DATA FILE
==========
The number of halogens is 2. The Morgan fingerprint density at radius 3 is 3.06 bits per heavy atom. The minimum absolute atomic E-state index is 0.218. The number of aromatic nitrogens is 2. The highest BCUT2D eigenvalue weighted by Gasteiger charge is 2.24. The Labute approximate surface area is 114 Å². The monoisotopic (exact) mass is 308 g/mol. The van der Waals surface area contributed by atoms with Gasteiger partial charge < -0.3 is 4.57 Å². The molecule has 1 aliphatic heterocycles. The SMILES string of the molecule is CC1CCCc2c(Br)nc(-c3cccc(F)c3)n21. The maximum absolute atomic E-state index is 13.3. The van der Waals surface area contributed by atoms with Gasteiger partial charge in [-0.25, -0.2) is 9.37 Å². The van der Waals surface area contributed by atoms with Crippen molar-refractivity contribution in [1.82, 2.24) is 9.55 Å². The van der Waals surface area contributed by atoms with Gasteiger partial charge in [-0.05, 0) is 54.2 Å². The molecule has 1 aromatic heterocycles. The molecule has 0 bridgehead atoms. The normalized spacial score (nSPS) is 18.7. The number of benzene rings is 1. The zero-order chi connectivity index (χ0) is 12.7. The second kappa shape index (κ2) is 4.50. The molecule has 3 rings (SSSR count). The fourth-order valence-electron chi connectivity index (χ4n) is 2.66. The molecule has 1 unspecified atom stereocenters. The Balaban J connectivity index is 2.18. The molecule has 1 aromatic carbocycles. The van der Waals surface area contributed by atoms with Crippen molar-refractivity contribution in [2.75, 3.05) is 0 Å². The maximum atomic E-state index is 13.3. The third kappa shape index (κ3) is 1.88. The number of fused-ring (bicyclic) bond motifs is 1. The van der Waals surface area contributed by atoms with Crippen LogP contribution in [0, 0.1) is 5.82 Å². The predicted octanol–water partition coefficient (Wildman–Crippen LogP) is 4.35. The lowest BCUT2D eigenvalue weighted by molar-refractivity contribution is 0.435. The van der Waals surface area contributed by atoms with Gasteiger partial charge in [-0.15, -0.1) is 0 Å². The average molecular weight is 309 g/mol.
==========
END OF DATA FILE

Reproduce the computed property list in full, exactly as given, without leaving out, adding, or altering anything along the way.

The number of halogens is 2. The Morgan fingerprint density at radius 3 is 3.06 bits per heavy atom. The minimum absolute atomic E-state index is 0.218. The number of aromatic nitrogens is 2. The highest BCUT2D eigenvalue weighted by Gasteiger charge is 2.24. The Labute approximate surface area is 114 Å². The monoisotopic (exact) mass is 308 g/mol. The van der Waals surface area contributed by atoms with Gasteiger partial charge < -0.3 is 4.57 Å². The molecule has 1 aliphatic heterocycles. The SMILES string of the molecule is CC1CCCc2c(Br)nc(-c3cccc(F)c3)n21. The maximum absolute atomic E-state index is 13.3. The van der Waals surface area contributed by atoms with Gasteiger partial charge in [-0.25, -0.2) is 9.37 Å². The van der Waals surface area contributed by atoms with Crippen molar-refractivity contribution in [1.82, 2.24) is 9.55 Å². The van der Waals surface area contributed by atoms with Gasteiger partial charge in [-0.05, 0) is 54.2 Å². The molecule has 1 aromatic heterocycles. The molecule has 0 bridgehead atoms. The normalized spacial score (nSPS) is 18.7. The number of benzene rings is 1. The zero-order chi connectivity index (χ0) is 12.7. The second kappa shape index (κ2) is 4.50. The molecule has 3 rings (SSSR count). The fourth-order valence-electron chi connectivity index (χ4n) is 2.66. The molecule has 1 unspecified atom stereocenters. The Balaban J connectivity index is 2.18. The molecule has 1 aromatic carbocycles. The van der Waals surface area contributed by atoms with Crippen molar-refractivity contribution in [2.75, 3.05) is 0 Å². The maximum atomic E-state index is 13.3. The third kappa shape index (κ3) is 1.88. The number of fused-ring (bicyclic) bond motifs is 1. The van der Waals surface area contributed by atoms with Crippen LogP contribution in [0, 0.1) is 5.82 Å². The predicted octanol–water partition coefficient (Wildman–Crippen LogP) is 4.35. The lowest BCUT2D eigenvalue weighted by molar-refractivity contribution is 0.435. The van der Waals surface area contributed by atoms with Gasteiger partial charge in [-0.15, -0.1) is 0 Å². The average molecular weight is 309 g/mol.